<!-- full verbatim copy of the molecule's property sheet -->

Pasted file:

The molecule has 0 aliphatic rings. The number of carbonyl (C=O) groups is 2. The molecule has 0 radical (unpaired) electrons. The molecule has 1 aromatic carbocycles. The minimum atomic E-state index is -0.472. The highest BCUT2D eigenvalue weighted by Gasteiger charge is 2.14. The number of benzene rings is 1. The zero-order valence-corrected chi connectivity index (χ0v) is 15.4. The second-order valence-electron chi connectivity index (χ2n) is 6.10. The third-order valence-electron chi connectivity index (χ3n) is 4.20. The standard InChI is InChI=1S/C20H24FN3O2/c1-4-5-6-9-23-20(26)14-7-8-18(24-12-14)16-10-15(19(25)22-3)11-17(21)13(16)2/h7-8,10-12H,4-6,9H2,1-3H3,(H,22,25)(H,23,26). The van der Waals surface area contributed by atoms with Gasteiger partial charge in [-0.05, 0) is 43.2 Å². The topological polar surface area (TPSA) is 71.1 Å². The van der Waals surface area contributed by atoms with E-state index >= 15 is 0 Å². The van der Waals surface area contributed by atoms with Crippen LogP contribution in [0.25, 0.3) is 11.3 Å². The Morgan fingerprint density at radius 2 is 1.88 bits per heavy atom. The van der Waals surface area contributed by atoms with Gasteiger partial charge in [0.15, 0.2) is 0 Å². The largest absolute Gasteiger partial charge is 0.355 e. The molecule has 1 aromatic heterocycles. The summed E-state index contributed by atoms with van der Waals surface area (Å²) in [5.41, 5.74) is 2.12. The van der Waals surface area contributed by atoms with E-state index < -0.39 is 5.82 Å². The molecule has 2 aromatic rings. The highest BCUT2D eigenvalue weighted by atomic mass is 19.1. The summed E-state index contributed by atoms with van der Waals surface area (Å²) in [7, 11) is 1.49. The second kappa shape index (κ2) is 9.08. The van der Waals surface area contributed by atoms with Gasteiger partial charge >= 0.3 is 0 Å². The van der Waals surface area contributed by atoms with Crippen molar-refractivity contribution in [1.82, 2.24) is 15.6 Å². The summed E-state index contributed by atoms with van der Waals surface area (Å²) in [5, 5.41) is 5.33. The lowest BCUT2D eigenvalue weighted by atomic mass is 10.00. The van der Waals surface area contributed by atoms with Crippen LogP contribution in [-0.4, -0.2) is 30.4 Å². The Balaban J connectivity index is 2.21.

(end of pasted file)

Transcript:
The molecule has 0 aliphatic rings. The number of carbonyl (C=O) groups is 2. The molecule has 0 radical (unpaired) electrons. The molecule has 1 aromatic carbocycles. The minimum atomic E-state index is -0.472. The highest BCUT2D eigenvalue weighted by Gasteiger charge is 2.14. The number of benzene rings is 1. The zero-order valence-corrected chi connectivity index (χ0v) is 15.4. The second-order valence-electron chi connectivity index (χ2n) is 6.10. The third-order valence-electron chi connectivity index (χ3n) is 4.20. The standard InChI is InChI=1S/C20H24FN3O2/c1-4-5-6-9-23-20(26)14-7-8-18(24-12-14)16-10-15(19(25)22-3)11-17(21)13(16)2/h7-8,10-12H,4-6,9H2,1-3H3,(H,22,25)(H,23,26). The van der Waals surface area contributed by atoms with Gasteiger partial charge in [-0.05, 0) is 43.2 Å². The topological polar surface area (TPSA) is 71.1 Å². The van der Waals surface area contributed by atoms with E-state index >= 15 is 0 Å². The van der Waals surface area contributed by atoms with Crippen LogP contribution in [0.25, 0.3) is 11.3 Å². The Morgan fingerprint density at radius 2 is 1.88 bits per heavy atom. The van der Waals surface area contributed by atoms with Gasteiger partial charge in [0.15, 0.2) is 0 Å². The largest absolute Gasteiger partial charge is 0.355 e. The molecule has 1 aromatic heterocycles. The summed E-state index contributed by atoms with van der Waals surface area (Å²) in [5.41, 5.74) is 2.12. The van der Waals surface area contributed by atoms with E-state index < -0.39 is 5.82 Å². The molecule has 2 aromatic rings. The highest BCUT2D eigenvalue weighted by atomic mass is 19.1. The summed E-state index contributed by atoms with van der Waals surface area (Å²) in [7, 11) is 1.49. The second kappa shape index (κ2) is 9.08. The van der Waals surface area contributed by atoms with Gasteiger partial charge >= 0.3 is 0 Å². The van der Waals surface area contributed by atoms with Crippen molar-refractivity contribution in [1.82, 2.24) is 15.6 Å². The summed E-state index contributed by atoms with van der Waals surface area (Å²) in [5, 5.41) is 5.33. The lowest BCUT2D eigenvalue weighted by atomic mass is 10.00. The van der Waals surface area contributed by atoms with Crippen LogP contribution in [-0.4, -0.2) is 30.4 Å². The Balaban J connectivity index is 2.21.